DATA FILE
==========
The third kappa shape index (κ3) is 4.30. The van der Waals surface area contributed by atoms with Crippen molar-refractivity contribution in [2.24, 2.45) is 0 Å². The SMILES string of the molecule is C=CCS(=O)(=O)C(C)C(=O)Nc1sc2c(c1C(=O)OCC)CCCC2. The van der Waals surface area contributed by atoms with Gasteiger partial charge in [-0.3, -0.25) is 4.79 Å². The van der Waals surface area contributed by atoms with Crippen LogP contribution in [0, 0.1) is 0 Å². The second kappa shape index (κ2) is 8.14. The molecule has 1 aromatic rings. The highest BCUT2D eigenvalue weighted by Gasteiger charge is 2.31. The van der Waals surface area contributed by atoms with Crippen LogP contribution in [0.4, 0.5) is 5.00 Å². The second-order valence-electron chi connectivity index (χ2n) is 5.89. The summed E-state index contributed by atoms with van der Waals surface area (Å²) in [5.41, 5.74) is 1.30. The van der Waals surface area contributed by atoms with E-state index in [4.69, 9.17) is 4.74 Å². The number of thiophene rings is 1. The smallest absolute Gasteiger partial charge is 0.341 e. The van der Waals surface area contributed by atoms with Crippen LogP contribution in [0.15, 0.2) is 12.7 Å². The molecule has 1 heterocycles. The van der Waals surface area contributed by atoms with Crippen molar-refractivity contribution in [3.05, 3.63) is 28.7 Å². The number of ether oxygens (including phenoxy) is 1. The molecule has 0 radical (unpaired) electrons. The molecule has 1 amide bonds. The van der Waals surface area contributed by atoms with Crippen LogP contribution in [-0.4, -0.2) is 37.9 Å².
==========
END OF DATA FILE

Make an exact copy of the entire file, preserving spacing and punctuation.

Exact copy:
The third kappa shape index (κ3) is 4.30. The van der Waals surface area contributed by atoms with Crippen molar-refractivity contribution in [2.24, 2.45) is 0 Å². The SMILES string of the molecule is C=CCS(=O)(=O)C(C)C(=O)Nc1sc2c(c1C(=O)OCC)CCCC2. The van der Waals surface area contributed by atoms with Gasteiger partial charge in [-0.3, -0.25) is 4.79 Å². The van der Waals surface area contributed by atoms with Crippen LogP contribution in [0, 0.1) is 0 Å². The second kappa shape index (κ2) is 8.14. The molecule has 1 aromatic rings. The highest BCUT2D eigenvalue weighted by Gasteiger charge is 2.31. The van der Waals surface area contributed by atoms with Crippen LogP contribution in [0.4, 0.5) is 5.00 Å². The second-order valence-electron chi connectivity index (χ2n) is 5.89. The summed E-state index contributed by atoms with van der Waals surface area (Å²) in [5.41, 5.74) is 1.30. The van der Waals surface area contributed by atoms with E-state index in [4.69, 9.17) is 4.74 Å². The number of thiophene rings is 1. The smallest absolute Gasteiger partial charge is 0.341 e. The van der Waals surface area contributed by atoms with Crippen LogP contribution in [0.15, 0.2) is 12.7 Å². The molecule has 1 heterocycles. The van der Waals surface area contributed by atoms with Crippen molar-refractivity contribution in [3.05, 3.63) is 28.7 Å². The number of ether oxygens (including phenoxy) is 1. The molecule has 0 radical (unpaired) electrons. The molecule has 1 amide bonds. The van der Waals surface area contributed by atoms with Crippen LogP contribution in [-0.4, -0.2) is 37.9 Å².